An earlier exhibition: The 1,000 Drones: A Participatory Memorial, 2014, installation and community engagement. The project was an adaptation of The 1,000 Cranes or “Senbazuru” tradition from Japan. This tradition holds that anyone who folds 1,000 cranes will be granted a wish.

Drone: A Participatory Memorial

Friday, March 28 • 4 p.m. Join Peace Fresno for an Artist Talk with Joseph DeLappe, MFA. Peters Building 191, Fresno State. The Drone Project: A Participatory Memorial is a life-sized monumental sculpture of an unmanned air vehicle (drone) that will be hand-constructed on campus by artist DeLappe. Upon completion of the sculpture, the names of civilian casualties will be read aloud and inscribed on the sculpture in a public act of remembrance. Reception to follow.
Friday, March 28 • 4 p.m.
Join Peace Fresno for an Artist Talk with Joseph DeLappe, MFA. Peters Building 191, Fresno State. The Drone Project: A Participatory Memorial is a life-sized monumental sculpture of an unmanned air vehicle (drone) that will be hand-constructed on campus by artist DeLappe. Upon completion of the sculpture, the names of civilian casualties will be read aloud and inscribed on the sculpture in a public act of remembrance. Reception to follow.

By Teresa Castillo

Fresno State’s Center for Creativity in the Arts (CCA) has invited artist Joseph DeLappe and his Drone Project to be the Spring 2014 artist-in-residence. The theme, Data and Technology, highlights a leading force in our time and is the primary focus of DeLappe’s work.

The CCA aims to be a catalyst for public engagement with the arts, calling the community to reflect on the theme’s relevance to our daily lives as well as to our ever-changing world. While addressing complex issues facing our society, the program hopes to inspire contemplative thought and welcomes open, dynamic dialogue across disciplines, cultures, industries and global perspectives.

DeLappe is a professor in the Department of Art at the University of Nevada, Reno, where he also directs the digital media program. Since 1983, he has been exploring electronics and new media within online gaming and virtual reality and has been recognized in the United States and abroad for his innovative exhibitions and performance art interacting in a dynamically digital world.

He has received numerous grants, and his work has been shown in the United States, Australia, the United Kingdom, China, Germany, Spain, Belgium and Canada. He has lectured in Amsterdam, the United States and Canada; been interviewed by CNN, NPR, Australian Broadcasting Corp. and Rachel Maddow; and been featured in the New York Times, the Australian Herald, Artweek, Art in America and in the Routledge book titled Joystick Soldiers—The Politics of Play in Military Video Games.

DeLappe has developed a critical stance on issues ranging from pure aestheticism to contemporary geopolitics. An activist artist, his work is based on current events, ideas, concepts and political principles that he feels passionate about, while investigating war, work, play, protest and human interaction with machines.

Through his art, DeLappe continues to ask questions as an artist and a “citizen of the world”: How does artistic intervention affect change? How does one creatively navigate the conflicts between art and activism? His art reveals a transformation from the ordinary to the extraordinary as social and political realities are questioned in the real and virtual worlds.

Deciding to create the next war memorial while the war wages on, DeLappe began projects that document casualties of America’s war in Iraq. Using the military’s online recruiting game, America’s Army, as the basis for his Dead in Iraq project, DeLappe enters the game with his avatar named dead-in-iraq, drops his weapon and types a name, age, service branch and date of death. He has been typing, consecutively the names of U.S. military casualties since 2006. As of June ­15, 2009, 4,042 of the 4,313 casualties had been entered; he plans to continue until America ends our war on Iraq. Some gamers have been seriously touched by the “memorial” and commented on how it brought reality to their virtual perspective.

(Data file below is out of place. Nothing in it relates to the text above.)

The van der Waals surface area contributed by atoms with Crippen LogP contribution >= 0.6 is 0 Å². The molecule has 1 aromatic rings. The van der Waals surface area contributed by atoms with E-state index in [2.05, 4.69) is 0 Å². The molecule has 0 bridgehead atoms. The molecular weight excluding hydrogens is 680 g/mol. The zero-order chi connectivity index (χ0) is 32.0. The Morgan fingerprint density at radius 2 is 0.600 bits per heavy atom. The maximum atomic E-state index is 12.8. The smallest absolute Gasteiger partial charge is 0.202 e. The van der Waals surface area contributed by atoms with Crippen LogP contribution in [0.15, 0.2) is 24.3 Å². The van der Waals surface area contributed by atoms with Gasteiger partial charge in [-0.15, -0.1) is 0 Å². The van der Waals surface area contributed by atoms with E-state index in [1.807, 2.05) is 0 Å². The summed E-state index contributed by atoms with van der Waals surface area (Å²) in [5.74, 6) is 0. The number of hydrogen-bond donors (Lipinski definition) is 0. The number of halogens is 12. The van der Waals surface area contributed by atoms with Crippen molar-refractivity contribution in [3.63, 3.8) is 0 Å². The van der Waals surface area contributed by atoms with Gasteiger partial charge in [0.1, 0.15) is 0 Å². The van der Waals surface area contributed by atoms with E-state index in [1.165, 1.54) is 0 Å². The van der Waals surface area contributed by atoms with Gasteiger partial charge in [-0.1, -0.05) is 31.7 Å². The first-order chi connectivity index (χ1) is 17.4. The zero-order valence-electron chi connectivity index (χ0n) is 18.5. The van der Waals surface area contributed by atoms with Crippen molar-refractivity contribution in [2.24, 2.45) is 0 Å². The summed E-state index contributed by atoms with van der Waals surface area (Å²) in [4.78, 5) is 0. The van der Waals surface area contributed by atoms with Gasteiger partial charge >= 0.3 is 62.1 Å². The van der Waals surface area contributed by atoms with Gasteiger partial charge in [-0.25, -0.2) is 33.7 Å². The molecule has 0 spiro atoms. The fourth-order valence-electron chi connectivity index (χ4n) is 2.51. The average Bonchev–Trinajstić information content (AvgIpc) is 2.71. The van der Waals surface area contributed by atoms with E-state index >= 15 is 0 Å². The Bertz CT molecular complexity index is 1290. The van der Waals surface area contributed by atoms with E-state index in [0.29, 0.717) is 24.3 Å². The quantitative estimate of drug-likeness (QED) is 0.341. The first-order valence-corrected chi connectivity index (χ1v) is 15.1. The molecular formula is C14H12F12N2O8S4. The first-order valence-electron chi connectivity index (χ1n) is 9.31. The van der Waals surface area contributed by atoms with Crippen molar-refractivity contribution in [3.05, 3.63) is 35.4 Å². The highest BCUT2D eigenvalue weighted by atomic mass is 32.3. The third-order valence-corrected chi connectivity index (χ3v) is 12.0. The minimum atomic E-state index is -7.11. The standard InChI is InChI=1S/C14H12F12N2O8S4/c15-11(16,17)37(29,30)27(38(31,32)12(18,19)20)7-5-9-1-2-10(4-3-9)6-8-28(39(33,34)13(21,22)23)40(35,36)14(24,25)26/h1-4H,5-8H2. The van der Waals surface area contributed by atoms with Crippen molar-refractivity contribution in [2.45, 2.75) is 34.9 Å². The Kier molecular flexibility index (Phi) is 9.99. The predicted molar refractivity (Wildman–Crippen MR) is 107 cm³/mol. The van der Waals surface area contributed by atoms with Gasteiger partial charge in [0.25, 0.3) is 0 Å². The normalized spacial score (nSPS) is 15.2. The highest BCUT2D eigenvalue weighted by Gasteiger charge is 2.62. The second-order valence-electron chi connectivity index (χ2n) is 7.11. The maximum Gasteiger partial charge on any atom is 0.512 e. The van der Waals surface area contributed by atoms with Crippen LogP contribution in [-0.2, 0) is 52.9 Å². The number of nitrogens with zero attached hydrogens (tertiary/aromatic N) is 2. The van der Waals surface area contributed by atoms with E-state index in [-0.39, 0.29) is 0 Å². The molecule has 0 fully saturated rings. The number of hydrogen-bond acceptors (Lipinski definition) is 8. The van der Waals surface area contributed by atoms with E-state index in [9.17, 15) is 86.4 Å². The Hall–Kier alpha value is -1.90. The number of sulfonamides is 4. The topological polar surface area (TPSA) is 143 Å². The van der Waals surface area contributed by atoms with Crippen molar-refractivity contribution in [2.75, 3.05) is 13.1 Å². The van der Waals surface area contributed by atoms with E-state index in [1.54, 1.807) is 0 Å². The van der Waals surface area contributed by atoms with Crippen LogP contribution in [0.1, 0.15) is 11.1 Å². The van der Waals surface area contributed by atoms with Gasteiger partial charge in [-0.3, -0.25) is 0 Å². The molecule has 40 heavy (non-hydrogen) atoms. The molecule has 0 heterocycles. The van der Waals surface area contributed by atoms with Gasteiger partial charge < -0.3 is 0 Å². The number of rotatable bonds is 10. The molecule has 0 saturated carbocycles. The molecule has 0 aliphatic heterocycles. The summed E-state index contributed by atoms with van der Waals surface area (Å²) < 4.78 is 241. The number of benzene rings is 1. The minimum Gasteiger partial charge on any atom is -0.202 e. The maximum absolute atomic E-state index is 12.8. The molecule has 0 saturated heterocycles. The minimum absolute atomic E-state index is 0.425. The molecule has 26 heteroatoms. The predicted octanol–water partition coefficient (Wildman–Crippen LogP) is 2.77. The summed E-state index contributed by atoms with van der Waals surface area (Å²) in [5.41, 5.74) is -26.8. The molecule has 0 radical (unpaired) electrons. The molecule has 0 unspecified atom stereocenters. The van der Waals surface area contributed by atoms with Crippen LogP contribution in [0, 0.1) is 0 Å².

A MQ-9 Reaper unmanned aerial vehicle prepares to land after a mission in support of Operation Enduring Freedom in Afghanistan. The Reaper has the ability to carry both precision-guided bombs and air-to-ground missiles. (U.S. Air Force photo/Staff Sgt. Brian Ferguson)
A MQ-9 Reaper unmanned aerial vehicle prepares to land after a mission in support of Operation Enduring Freedom in Afghanistan. The Reaper has the ability to carry both precision-guided bombs and air-to-ground missiles. (U.S. Air Force photo/Staff Sgt. Brian Ferguson)

Another virtual memorial, iraqimemorial.org, came when proposals were being collected for the World Trade Center 9/11 memorial. DeLappe began evaluating the idea of war memorials created to honor our dead. Reflecting on who is remembered, who is mourned, DeLappe looked at the civilian deaths in Iraq and asked: Aren’t they just as innocent as the casualties of 9/11? Aren’t they also victims of terrorist activity?

Examining the role of the artist in a time of war, he thought of the staggering number of innocent civilian casualties in a country America chose to attack, individuals who will never be honored or immortalized with a memorial. In a quiet gesture, a do-it-yourself memorial to remember, honor and commemorate the innocent Iraqi casualties of our War on Terror, the virtual memorial represents a collective expression of contemporary memory, unity and peace. DeLappe directs the virtual memorial project Commemorating Civilian Deaths at www.iraqimemorial.org.

In 2008–2009, following a theme of peace, DeLappe created a 17-foot cardboard reproduction of Gandhi, using 3-D data from his avatar, MGandhi Chakrabarti, created in Second Life to reenact Gandhi’s 240-mile Salt March protest. DeLappe customized a treadmill to produce and control his avatar’s steps in real life to virtually re-create Gandhi’s entire journey.